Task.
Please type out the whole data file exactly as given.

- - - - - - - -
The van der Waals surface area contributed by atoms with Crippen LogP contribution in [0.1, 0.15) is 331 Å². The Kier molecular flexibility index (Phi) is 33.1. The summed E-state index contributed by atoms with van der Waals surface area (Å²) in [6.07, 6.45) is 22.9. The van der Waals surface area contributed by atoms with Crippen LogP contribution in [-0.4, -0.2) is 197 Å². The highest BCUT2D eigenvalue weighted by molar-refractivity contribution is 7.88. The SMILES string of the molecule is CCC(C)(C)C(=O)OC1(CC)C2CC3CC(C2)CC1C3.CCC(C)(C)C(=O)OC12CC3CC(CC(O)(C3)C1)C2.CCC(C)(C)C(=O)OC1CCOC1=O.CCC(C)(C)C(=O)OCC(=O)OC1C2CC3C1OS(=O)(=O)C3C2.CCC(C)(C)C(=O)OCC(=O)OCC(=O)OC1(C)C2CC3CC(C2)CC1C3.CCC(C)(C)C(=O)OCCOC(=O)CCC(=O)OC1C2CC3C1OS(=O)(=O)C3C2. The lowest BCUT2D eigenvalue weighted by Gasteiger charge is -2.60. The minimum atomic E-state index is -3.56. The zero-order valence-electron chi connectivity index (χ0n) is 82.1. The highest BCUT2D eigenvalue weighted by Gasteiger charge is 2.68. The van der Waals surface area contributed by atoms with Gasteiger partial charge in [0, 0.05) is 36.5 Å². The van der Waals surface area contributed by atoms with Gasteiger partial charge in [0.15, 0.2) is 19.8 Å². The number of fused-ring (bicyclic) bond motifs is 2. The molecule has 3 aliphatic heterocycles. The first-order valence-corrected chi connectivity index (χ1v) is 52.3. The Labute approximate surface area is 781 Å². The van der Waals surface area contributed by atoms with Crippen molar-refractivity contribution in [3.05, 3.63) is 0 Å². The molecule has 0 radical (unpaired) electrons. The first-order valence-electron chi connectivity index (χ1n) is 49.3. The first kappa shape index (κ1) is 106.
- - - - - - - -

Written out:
The van der Waals surface area contributed by atoms with Crippen LogP contribution in [0.1, 0.15) is 331 Å². The Kier molecular flexibility index (Phi) is 33.1. The summed E-state index contributed by atoms with van der Waals surface area (Å²) in [6.07, 6.45) is 22.9. The van der Waals surface area contributed by atoms with Crippen LogP contribution in [-0.4, -0.2) is 197 Å². The highest BCUT2D eigenvalue weighted by molar-refractivity contribution is 7.88. The SMILES string of the molecule is CCC(C)(C)C(=O)OC1(CC)C2CC3CC(C2)CC1C3.CCC(C)(C)C(=O)OC12CC3CC(CC(O)(C3)C1)C2.CCC(C)(C)C(=O)OC1CCOC1=O.CCC(C)(C)C(=O)OCC(=O)OC1C2CC3C1OS(=O)(=O)C3C2.CCC(C)(C)C(=O)OCC(=O)OCC(=O)OC1(C)C2CC3CC(C2)CC1C3.CCC(C)(C)C(=O)OCCOC(=O)CCC(=O)OC1C2CC3C1OS(=O)(=O)C3C2. The lowest BCUT2D eigenvalue weighted by Gasteiger charge is -2.60. The minimum atomic E-state index is -3.56. The zero-order valence-electron chi connectivity index (χ0n) is 82.1. The highest BCUT2D eigenvalue weighted by Gasteiger charge is 2.68. The van der Waals surface area contributed by atoms with Gasteiger partial charge in [0, 0.05) is 36.5 Å². The van der Waals surface area contributed by atoms with Gasteiger partial charge in [0.15, 0.2) is 19.8 Å². The number of fused-ring (bicyclic) bond motifs is 2. The molecule has 3 aliphatic heterocycles. The first-order valence-corrected chi connectivity index (χ1v) is 52.3. The Labute approximate surface area is 781 Å². The van der Waals surface area contributed by atoms with Crippen molar-refractivity contribution in [3.05, 3.63) is 0 Å². The molecule has 0 radical (unpaired) electrons. The first-order valence-electron chi connectivity index (χ1n) is 49.3. The first kappa shape index (κ1) is 106.